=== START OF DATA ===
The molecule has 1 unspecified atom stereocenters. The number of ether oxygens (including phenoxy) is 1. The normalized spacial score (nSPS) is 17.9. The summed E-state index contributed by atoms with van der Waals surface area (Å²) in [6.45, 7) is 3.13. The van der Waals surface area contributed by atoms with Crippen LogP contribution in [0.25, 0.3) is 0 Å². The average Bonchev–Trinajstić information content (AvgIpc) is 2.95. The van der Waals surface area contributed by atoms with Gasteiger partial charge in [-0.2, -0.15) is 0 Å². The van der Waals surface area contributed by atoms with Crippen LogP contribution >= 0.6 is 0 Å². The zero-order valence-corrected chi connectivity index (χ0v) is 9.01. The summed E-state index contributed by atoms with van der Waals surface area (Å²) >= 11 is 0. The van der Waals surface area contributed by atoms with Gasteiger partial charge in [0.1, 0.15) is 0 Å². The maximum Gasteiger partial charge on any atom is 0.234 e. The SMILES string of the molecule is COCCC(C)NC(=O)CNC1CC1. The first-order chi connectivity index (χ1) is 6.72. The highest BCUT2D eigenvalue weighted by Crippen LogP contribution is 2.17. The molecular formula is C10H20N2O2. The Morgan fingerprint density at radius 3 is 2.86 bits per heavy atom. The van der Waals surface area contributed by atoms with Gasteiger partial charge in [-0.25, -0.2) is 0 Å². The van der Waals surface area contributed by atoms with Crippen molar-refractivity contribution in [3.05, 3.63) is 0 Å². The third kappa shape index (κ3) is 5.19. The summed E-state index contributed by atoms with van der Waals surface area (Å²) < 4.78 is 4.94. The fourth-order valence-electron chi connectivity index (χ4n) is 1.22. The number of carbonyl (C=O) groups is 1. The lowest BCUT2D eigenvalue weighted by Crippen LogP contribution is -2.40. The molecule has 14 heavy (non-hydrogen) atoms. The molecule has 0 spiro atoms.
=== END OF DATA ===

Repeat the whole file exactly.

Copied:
The molecule has 1 unspecified atom stereocenters. The number of ether oxygens (including phenoxy) is 1. The normalized spacial score (nSPS) is 17.9. The summed E-state index contributed by atoms with van der Waals surface area (Å²) in [6.45, 7) is 3.13. The van der Waals surface area contributed by atoms with Crippen LogP contribution in [0.25, 0.3) is 0 Å². The average Bonchev–Trinajstić information content (AvgIpc) is 2.95. The van der Waals surface area contributed by atoms with Gasteiger partial charge in [-0.2, -0.15) is 0 Å². The van der Waals surface area contributed by atoms with Crippen LogP contribution >= 0.6 is 0 Å². The zero-order valence-corrected chi connectivity index (χ0v) is 9.01. The summed E-state index contributed by atoms with van der Waals surface area (Å²) >= 11 is 0. The van der Waals surface area contributed by atoms with Gasteiger partial charge in [0.1, 0.15) is 0 Å². The maximum Gasteiger partial charge on any atom is 0.234 e. The SMILES string of the molecule is COCCC(C)NC(=O)CNC1CC1. The first-order chi connectivity index (χ1) is 6.72. The highest BCUT2D eigenvalue weighted by Crippen LogP contribution is 2.17. The molecular formula is C10H20N2O2. The Morgan fingerprint density at radius 3 is 2.86 bits per heavy atom. The van der Waals surface area contributed by atoms with Gasteiger partial charge in [-0.25, -0.2) is 0 Å². The van der Waals surface area contributed by atoms with Crippen molar-refractivity contribution in [3.05, 3.63) is 0 Å². The third kappa shape index (κ3) is 5.19. The summed E-state index contributed by atoms with van der Waals surface area (Å²) < 4.78 is 4.94. The fourth-order valence-electron chi connectivity index (χ4n) is 1.22. The number of carbonyl (C=O) groups is 1. The lowest BCUT2D eigenvalue weighted by Crippen LogP contribution is -2.40. The molecule has 14 heavy (non-hydrogen) atoms. The molecule has 0 spiro atoms.